NHL veteran's words helped spark Rocco Grimaldi's playoff goal-scoring run

Former UND player Rocco Grimaldi brings the puck around the net as Cam Johnson looks on during Pro Camp this week at UND. Photo by Eric Hylden/Grand Forks Herald
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Rocco Grimaldi wasn't supposed to play in the Stanley Cup Playoffs last season.

The former UND player suffered a fractured rib in a game against Winnipeg at the end of the season and expected to be sidelined for Nashville's playoff run, whether he was medically cleared or not.

But then an unlikely set of circumstances occurred.

Grimaldi was medically cleared on the same day as Game 1 of Nashville's series against Dallas. And on the morning of Game 2, Predators forward Brian Boyle had to have an appendectomy, opening a spot in the lineup.

Grimaldi was on the ice doing his game day workout -- players who aren't scheduled to play do a taxing on-ice workout to keep their conditioning up -- when a member of the coaching staff pulled him off and informed him that there was a chance he would play that afternoon.


Grimaldi returned to the locker room and tried to mentally prepare himself for either possibility -- whether he plays or not. Predators defenseman Dan Hamhuis, a 15-year NHL veteran, walked in and saw Grimaldi sitting there.

They had a short exchange, one that Grimaldi says resonates with him to this day and always will going forward.

"You guys already done?" Hamhuis asked, noting that Grimaldi wasn't on the ice doing his game day workout.

"No, they pulled me off because I might have to play today," Grimaldi said.

"You might have to play? Or you might get to play?" Hamhuis responded.

"At that moment, it just clicked in my head, like 'Oh my gosh, I might get to play,'" Grimaldi said. "My whole mindset changed. It wasn't that I was having a bad attitude. It's a tough spot when you're not sure how you should prepare. But when he said that, it clicked. I got the call a couple hours later that I was 100 percent going in. My mind had already flipped the switch.

"I use that one thing he said every game. I used it in that Game 2. I used it in Game 3, 4, 5. I use it every game. I get to play today. I get to play today. That was really eye-opening for me."

That night, Grimaldi scored a goal and Nashville won 2-1 in overtime.


In Game 3, Grimaldi scored again and Nashville won 3-2.

Grimaldi scored again in Game 5.

Although the Predators were eliminated from that playoffs later that series, Grimaldi led the team in playoff goals, despite not playing in Game 1 or getting prime minutes.

Now, Grimaldi plans to take that same mindset into his second season with Nashville, a place he's carved out a home.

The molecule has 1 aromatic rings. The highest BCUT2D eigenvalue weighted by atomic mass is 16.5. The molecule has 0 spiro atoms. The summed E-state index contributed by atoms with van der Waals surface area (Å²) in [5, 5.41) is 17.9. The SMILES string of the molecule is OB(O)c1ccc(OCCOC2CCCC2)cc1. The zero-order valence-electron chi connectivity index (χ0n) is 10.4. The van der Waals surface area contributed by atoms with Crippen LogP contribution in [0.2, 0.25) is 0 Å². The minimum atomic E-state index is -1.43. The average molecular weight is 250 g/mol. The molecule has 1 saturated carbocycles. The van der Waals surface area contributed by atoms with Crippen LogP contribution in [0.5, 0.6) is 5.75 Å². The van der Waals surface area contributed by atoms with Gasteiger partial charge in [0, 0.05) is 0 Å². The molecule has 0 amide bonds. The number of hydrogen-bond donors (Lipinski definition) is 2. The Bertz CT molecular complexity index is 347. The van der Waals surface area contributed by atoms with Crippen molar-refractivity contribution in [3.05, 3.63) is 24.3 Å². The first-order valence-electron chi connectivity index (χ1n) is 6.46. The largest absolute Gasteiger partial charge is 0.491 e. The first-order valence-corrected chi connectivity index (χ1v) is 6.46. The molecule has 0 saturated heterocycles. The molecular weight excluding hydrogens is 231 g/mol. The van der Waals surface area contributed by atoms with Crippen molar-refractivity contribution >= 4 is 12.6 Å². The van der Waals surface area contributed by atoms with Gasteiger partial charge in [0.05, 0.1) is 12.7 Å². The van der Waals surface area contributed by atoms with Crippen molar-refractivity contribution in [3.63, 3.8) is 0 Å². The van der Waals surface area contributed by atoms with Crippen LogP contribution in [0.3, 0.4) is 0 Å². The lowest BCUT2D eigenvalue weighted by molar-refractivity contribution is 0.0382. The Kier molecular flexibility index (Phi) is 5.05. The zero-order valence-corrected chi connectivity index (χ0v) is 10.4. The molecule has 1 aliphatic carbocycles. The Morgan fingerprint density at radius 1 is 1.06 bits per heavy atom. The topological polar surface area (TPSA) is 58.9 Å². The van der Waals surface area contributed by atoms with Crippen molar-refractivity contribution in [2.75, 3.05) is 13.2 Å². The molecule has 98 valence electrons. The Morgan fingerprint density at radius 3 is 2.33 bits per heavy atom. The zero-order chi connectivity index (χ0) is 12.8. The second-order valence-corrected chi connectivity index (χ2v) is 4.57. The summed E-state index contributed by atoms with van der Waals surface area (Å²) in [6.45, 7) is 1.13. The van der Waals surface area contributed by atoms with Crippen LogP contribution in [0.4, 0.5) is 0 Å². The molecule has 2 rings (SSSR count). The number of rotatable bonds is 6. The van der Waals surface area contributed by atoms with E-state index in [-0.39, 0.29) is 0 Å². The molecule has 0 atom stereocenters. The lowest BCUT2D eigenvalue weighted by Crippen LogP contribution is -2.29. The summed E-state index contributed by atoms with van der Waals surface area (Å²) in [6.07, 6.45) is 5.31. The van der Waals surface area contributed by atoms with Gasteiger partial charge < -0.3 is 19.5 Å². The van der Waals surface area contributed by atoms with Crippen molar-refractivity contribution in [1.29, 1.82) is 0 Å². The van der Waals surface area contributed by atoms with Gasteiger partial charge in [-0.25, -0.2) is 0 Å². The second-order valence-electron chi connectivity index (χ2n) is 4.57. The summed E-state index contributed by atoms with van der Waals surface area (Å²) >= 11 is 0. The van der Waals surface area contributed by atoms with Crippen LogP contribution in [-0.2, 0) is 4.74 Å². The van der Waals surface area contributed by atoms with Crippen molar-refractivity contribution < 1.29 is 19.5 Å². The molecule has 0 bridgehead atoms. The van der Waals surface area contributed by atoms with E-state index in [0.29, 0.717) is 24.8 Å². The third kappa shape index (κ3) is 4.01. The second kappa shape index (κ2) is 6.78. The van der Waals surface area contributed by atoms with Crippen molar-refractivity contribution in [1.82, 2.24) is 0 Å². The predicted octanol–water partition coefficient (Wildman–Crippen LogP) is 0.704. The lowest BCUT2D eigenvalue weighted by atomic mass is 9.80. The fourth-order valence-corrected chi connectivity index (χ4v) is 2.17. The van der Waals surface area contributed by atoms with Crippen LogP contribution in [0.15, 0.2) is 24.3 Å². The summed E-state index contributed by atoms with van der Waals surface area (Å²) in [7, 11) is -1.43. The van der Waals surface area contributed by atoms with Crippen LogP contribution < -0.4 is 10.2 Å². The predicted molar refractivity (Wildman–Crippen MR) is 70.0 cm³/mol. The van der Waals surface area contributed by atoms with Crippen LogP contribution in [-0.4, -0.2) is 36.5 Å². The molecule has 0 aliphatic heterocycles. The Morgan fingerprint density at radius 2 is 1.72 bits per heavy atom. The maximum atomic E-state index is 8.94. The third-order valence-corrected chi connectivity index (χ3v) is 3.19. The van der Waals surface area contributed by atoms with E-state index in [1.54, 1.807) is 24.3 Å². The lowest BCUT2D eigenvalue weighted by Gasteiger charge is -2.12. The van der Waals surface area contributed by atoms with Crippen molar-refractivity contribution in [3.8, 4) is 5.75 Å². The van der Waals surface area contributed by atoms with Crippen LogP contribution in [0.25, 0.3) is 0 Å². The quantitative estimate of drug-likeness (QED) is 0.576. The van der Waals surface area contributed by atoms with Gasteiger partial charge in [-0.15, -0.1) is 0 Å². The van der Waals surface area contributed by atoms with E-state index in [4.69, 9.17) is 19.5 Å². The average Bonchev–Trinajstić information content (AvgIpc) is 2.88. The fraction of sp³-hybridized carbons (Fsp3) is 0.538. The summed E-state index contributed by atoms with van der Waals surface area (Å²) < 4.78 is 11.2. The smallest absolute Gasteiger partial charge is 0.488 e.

Prior to last season, Grimaldi had never played more than 20 games in the NHL in his first four pro seasons. But with a stacked Predators team, he managed to play in 53 regular-season games.

"It was a dream come true to play a full season and get that opportunity and do more than I thought was possible last year," Grimaldi said. "It was a lot of fun. To see some playoff games, too, was great. I hadn't played in the playoffs in three or four years, whatever it was. I got a couple of games a long time ago in Florida. To see that atmosphere and the intensity in that series was fun. Obviously, it wasn't the way we wanted it to end. It ended too early. But it gave me a good taste of what to hope for this year and what to expect.

"Now, I'm going to camp and I'm trying to make my first team in six years out of camp. Even though I played most of the year last year (in the NHL), I've still never made a team out of camp. So, that's my goal."

Grimaldi, who is skating at UND's pro camp this week in Ralph Engelstad Arena, earned a one-year contract worth $1 million through arbitration earlier this month. It is a one-way deal, which means he will earn the same money whether he's in the NHL or American Hockey League. But Grimaldi is hoping to stay in Nashville, where his wife, Abby, hopes to pursue her music career.


"We love the city," Grimaldi said. "Abby's a musician as well and we're hoping something works out there and our careers can start going (up) together. That'd be really fun. I'm excited to see what she's going to do, not just me. We're a team. I'm excited for my year. I'm excited to hopefully have more of an impact, fight for more minutes and make the team out of camp, which I've never done. And I'm excited to see what happens with her career and what she's been doing this summer and what we've both been doing this summer in Grand Forks, working on our crafts and hoping to live out our dreams."

Schlossman has covered college hockey for the Grand Forks Herald since 2005. He has been recognized by the Associated Press Sports Editors as the top beat writer for the Herald's circulation division four times and the North Dakota sportswriter of the year once. He resides in Grand Forks. Reach him at
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